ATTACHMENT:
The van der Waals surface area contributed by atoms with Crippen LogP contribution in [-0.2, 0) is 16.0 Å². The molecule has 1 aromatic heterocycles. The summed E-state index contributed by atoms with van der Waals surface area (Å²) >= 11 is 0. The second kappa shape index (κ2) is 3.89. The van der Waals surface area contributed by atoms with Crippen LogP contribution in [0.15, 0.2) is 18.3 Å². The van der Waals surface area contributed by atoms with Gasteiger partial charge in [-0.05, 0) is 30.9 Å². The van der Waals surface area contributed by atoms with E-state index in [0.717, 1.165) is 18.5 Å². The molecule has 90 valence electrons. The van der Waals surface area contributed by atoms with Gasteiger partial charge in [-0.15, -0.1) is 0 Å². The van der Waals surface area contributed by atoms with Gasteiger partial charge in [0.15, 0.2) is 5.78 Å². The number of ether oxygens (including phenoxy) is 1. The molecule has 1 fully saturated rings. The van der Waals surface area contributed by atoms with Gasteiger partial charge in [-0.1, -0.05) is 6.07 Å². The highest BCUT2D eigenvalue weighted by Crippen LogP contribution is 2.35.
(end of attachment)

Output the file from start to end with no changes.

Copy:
The van der Waals surface area contributed by atoms with Crippen LogP contribution in [-0.2, 0) is 16.0 Å². The molecule has 1 aromatic heterocycles. The summed E-state index contributed by atoms with van der Waals surface area (Å²) >= 11 is 0. The second kappa shape index (κ2) is 3.89. The van der Waals surface area contributed by atoms with Crippen LogP contribution in [0.15, 0.2) is 18.3 Å². The van der Waals surface area contributed by atoms with Gasteiger partial charge in [-0.05, 0) is 30.9 Å². The van der Waals surface area contributed by atoms with E-state index in [0.717, 1.165) is 18.5 Å². The molecule has 90 valence electrons. The van der Waals surface area contributed by atoms with Gasteiger partial charge in [-0.15, -0.1) is 0 Å². The van der Waals surface area contributed by atoms with Gasteiger partial charge in [0.15, 0.2) is 5.78 Å². The number of ether oxygens (including phenoxy) is 1. The molecule has 1 fully saturated rings. The van der Waals surface area contributed by atoms with Gasteiger partial charge in [-0.1, -0.05) is 6.07 Å². The highest BCUT2D eigenvalue weighted by Crippen LogP contribution is 2.35.